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Jpn J Clin Oncol. 2016 Oct;46(10):942-951. Epub 2016 Aug 10.

Secondhand smoke exposure and risk of lung cancer in Japan: a systematic review and meta-analysis of epidemiologic studies.

Author information

1
Center for Cancer Registries, Center for Cancer Control and Information Services, National Cancer Center, Tsukiji, Chuo-ku, Tokyo Division of Prevention, Center for Public Health Sciences, National Cancer Center, Tsukiji, Chuo-ku, Tokyo.
2
Department of Public Health, Graduate School of Medicine, The University of Tokyo, Hongo, Bunkyo-ku, Tokyo.
3
Department of Preventive Medicine, Nagoya University Graduate School of Medicine, Tsurumai-cho, Showa-ku, Nagoya, Japan.
4
Division of Prevention, Center for Public Health Sciences, National Cancer Center, Tsukiji, Chuo-ku, Tokyo.
5
Center for Cancer Registries, Center for Cancer Control and Information Services, National Cancer Center, Tsukiji, Chuo-ku, Tokyo Division of Prevention, Center for Public Health Sciences, National Cancer Center, Tsukiji, Chuo-ku, Tokyo kkatanod@ncc.go.jp.

Abstract

OBJECTIVE:

Systematic evaluation of the association between secondhand smoke exposure and lung cancer in Japan has yet to be conducted. Here, we performed a systematic review and meta-analysis of the relationship between secondhand smoke and lung cancer in Japanese non-smokers.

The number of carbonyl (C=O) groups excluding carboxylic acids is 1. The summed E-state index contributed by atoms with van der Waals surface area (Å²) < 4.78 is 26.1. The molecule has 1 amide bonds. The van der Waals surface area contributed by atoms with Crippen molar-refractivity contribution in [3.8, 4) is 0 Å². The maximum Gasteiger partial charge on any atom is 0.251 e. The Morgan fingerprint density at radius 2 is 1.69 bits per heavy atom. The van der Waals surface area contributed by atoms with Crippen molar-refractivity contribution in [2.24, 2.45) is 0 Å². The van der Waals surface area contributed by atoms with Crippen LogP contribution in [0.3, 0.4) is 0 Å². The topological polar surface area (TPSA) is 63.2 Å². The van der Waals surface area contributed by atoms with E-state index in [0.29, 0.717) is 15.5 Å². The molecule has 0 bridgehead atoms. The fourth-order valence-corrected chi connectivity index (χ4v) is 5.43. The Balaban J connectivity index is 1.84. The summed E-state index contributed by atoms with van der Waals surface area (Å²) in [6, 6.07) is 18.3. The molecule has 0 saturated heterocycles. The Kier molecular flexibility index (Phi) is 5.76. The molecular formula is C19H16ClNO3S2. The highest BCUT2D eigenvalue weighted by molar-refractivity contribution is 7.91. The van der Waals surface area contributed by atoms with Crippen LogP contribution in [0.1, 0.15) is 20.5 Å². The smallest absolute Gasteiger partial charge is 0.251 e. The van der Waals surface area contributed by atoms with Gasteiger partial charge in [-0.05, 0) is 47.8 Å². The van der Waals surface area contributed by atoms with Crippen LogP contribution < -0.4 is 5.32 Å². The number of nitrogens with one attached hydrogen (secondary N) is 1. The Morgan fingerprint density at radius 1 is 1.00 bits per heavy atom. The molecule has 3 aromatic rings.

METHODS:

Relevant studies were collected from the MEDLINE and Ichushi Web databases using a combination of search terms and Medical Subject Headings. Eligible studies were identified, and relative risks or odds ratios were extracted to calculate pooled risk estimates. This procedure was performed independently by at least two authors. Stratified analyses were carried out according to study design, publication year, and whether or not potential confounding variables were accounted for. The presence of publication bias was assessed via funnel plots.

RESULTS:

We identified four cohort studies and five case-control studies. Quantitative synthesis was conducted only for secondhand smoke exposure in the home during adulthood. Of the 12 populations included in meta-analysis, positive secondhand smoke exposure-lung cancer associations were observed in 11, whereas an inverse association was found in the remaining 1. The pooled relative risk of lung cancer associated with secondhand smoke exposure was 1.28 (95% confidence interval: 1.10-1.48). We found no evidence of publication bias, and a significant association remained even when potentially missing studies were included (pooled relative risk: 1.26; 95% confidence interval: 1.09-1.46). The results were stable across different subgroup analyses, including by study design, publication year, and when adjusting for confounding variables.

CONCLUSIONS:

Secondhand smoke exposure in the home during adulthood results in a statistically significant increase in the risk of lung cancer.

KEYWORDS:

epidemiol prevention; epidemiology/public health; lung medicine

PMID:
27511987
PMCID:
PMC5063005
DOI:
10.1093/jjco/hyw091
[Indexed for MEDLINE]
Free PMC Article

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